Biomedical Engineering is a very broad discipline, and that's what makes it interesting. It covers many areas such as genetic engineering, molecular/cellular biology, biomechanics, biomaterials, computer simulation of biological processes, prosthetics, etc. Basically you can get into any engineering or science major in college and still find a way to apply what you learn there into biomedical engineering. The first thing is that you need to find out what interests you about the cardiovascular system. Do you want to understand the blood flow pattern in the large blood vessels? You would probably need to have a strong background in fluid mechanics (mechanical engineering) and just the basics of human anatomy. But if you want to understand how the blood cells or cells that form the vessel wall respond to the forces of the blood flow, then you may need to spend more time in molecular and cellular biology. If you are thinking of designing the control system for pacemakers or defibrillators, you may need to know more electrical engineering. And if you want to explore how pharmaceutical drugs affect the cardiovascular system, maybe a chemical engineering background would give you an advantage. All in all, I think you would need to look for chances to talk to working biomedical engineers (not someone who just has a degree in biomedical engineering), and when you're in college, shadow a graduate student or a postdoc in a lab to see if that line of work is what you truly want to pursue (like will you be working with devices, computers, animals, cell cultures, chemical agents, etc.). You don't have to have a degree in biomedical engineering to work as a biomedical engineer. It's more important that you find what you actually enjoy doing.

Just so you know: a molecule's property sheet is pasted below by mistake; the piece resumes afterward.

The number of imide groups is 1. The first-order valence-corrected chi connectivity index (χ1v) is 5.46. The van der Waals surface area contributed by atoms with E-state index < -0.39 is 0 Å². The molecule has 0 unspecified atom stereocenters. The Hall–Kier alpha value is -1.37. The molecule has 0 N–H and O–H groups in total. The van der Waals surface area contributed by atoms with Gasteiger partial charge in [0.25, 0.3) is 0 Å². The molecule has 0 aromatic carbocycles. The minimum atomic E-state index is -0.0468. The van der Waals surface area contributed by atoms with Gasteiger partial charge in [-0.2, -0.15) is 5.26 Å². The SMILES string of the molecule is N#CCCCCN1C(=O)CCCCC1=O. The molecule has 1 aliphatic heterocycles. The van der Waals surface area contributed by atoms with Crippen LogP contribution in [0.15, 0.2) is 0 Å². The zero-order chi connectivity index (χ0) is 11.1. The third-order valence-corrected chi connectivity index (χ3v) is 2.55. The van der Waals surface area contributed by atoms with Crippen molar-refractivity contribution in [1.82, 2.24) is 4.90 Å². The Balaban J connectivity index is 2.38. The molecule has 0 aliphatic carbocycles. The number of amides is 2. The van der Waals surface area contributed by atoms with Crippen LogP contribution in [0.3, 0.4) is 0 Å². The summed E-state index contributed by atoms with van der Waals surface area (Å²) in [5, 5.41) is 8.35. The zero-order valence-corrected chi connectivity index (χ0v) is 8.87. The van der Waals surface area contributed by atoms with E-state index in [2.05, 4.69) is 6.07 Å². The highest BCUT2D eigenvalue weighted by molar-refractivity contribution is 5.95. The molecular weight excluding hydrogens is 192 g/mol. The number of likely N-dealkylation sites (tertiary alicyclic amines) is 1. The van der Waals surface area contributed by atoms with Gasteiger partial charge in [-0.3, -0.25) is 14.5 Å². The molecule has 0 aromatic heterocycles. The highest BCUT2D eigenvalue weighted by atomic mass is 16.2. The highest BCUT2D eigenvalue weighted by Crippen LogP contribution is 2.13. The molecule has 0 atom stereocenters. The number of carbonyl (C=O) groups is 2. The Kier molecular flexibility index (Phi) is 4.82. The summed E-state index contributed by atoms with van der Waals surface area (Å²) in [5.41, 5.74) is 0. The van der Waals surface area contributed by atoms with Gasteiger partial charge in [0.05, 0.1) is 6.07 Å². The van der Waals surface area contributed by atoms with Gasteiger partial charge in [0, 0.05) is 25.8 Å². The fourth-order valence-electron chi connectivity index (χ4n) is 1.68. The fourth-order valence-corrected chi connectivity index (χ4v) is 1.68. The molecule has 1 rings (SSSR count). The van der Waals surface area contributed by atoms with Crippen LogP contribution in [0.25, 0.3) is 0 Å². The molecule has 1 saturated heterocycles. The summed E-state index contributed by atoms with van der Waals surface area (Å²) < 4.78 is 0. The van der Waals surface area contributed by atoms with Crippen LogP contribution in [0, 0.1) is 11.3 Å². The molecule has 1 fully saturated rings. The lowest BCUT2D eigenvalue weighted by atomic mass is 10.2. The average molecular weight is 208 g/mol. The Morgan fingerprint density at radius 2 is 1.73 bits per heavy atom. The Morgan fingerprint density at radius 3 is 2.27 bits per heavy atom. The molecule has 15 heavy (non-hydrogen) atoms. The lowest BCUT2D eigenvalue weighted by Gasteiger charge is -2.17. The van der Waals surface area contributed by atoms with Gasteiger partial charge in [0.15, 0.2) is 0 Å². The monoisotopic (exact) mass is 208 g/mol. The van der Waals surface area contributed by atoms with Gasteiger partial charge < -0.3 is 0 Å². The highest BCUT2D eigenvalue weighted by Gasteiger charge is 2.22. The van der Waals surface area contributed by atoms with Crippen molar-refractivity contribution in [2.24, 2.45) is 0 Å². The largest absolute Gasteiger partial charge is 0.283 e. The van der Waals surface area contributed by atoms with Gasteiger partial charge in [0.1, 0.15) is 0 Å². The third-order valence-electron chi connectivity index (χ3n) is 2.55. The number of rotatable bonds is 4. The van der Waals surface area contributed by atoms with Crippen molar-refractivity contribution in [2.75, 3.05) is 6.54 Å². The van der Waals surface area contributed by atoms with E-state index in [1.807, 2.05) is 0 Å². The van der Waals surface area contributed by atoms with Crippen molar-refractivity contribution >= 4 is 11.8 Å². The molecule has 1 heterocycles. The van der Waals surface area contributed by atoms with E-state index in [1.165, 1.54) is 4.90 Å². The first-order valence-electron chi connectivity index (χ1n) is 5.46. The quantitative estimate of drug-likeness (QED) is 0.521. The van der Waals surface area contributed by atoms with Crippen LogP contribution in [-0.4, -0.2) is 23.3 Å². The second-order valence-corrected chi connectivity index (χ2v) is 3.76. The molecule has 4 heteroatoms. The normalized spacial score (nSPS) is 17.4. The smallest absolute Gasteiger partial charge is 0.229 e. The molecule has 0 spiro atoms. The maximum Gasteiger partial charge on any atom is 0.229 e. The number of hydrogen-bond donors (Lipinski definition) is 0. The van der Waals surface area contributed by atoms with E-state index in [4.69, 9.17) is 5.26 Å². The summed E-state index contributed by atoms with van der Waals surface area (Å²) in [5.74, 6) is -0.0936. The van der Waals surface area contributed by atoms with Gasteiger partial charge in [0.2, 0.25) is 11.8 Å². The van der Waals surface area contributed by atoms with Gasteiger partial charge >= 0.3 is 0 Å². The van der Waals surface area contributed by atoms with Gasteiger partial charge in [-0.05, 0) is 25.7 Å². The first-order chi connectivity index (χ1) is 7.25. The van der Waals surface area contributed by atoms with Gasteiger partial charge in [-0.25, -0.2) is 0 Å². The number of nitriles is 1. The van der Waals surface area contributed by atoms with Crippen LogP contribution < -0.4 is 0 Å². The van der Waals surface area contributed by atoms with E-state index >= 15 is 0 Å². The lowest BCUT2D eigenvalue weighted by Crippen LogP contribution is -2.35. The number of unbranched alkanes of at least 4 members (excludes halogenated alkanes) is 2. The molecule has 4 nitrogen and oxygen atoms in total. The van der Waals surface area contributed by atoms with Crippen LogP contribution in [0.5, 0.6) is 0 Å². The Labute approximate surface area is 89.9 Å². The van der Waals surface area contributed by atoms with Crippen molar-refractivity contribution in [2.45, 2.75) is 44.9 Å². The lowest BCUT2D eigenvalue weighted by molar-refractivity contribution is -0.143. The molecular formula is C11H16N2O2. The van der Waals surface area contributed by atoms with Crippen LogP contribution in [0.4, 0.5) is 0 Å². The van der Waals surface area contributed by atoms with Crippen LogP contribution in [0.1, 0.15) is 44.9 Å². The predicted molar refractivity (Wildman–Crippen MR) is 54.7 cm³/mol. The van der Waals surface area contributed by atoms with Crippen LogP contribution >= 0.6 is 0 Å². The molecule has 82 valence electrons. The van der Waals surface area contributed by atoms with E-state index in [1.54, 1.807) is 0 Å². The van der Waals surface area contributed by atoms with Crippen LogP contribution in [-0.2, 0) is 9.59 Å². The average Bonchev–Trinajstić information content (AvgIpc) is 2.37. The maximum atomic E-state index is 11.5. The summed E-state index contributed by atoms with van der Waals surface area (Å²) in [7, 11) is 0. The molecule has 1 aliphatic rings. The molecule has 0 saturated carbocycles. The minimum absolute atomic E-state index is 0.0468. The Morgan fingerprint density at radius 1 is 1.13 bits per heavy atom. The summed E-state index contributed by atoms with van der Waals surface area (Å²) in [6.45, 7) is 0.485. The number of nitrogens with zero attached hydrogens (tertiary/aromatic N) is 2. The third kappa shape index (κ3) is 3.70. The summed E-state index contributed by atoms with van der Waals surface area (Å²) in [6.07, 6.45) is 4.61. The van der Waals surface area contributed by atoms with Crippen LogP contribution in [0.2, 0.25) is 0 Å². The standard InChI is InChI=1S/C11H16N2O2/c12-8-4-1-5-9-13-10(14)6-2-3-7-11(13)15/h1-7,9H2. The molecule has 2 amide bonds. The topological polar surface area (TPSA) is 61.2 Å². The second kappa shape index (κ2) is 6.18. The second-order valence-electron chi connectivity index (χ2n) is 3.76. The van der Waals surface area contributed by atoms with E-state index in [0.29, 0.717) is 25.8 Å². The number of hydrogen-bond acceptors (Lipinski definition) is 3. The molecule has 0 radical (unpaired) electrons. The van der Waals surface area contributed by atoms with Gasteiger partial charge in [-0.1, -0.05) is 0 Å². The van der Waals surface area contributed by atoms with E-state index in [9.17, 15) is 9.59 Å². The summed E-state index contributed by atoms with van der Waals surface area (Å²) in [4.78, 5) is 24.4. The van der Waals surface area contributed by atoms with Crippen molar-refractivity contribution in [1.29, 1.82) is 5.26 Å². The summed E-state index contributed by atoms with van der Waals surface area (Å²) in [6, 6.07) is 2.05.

You have selected an incredibly exciting and growing field, so congratulations! My advice is that since there are very few academic programs that provide combined science & engineering doctoral programs, try to attain some internships in biomedical engineering to get a sense of working in industry. There are some big companies with huge internship programs, such as Boston Scientific, Johnson & Johnson, Medtronic, and there are hundreds of smaller companies (especially in Cambridge, MA) that may have some summer internships here and there. It is important to gain some working experience, because when it comes to engineering, school setting and industry setting can be very different. With a few summers of engineering work experience, you can attend graduate school in cardiovascular physiology and gain the science background. I think combined skills in science & engineering will become more and more valuable as we continue to push biological research and technology. Good luck and please feel free to contact me if you have further questions!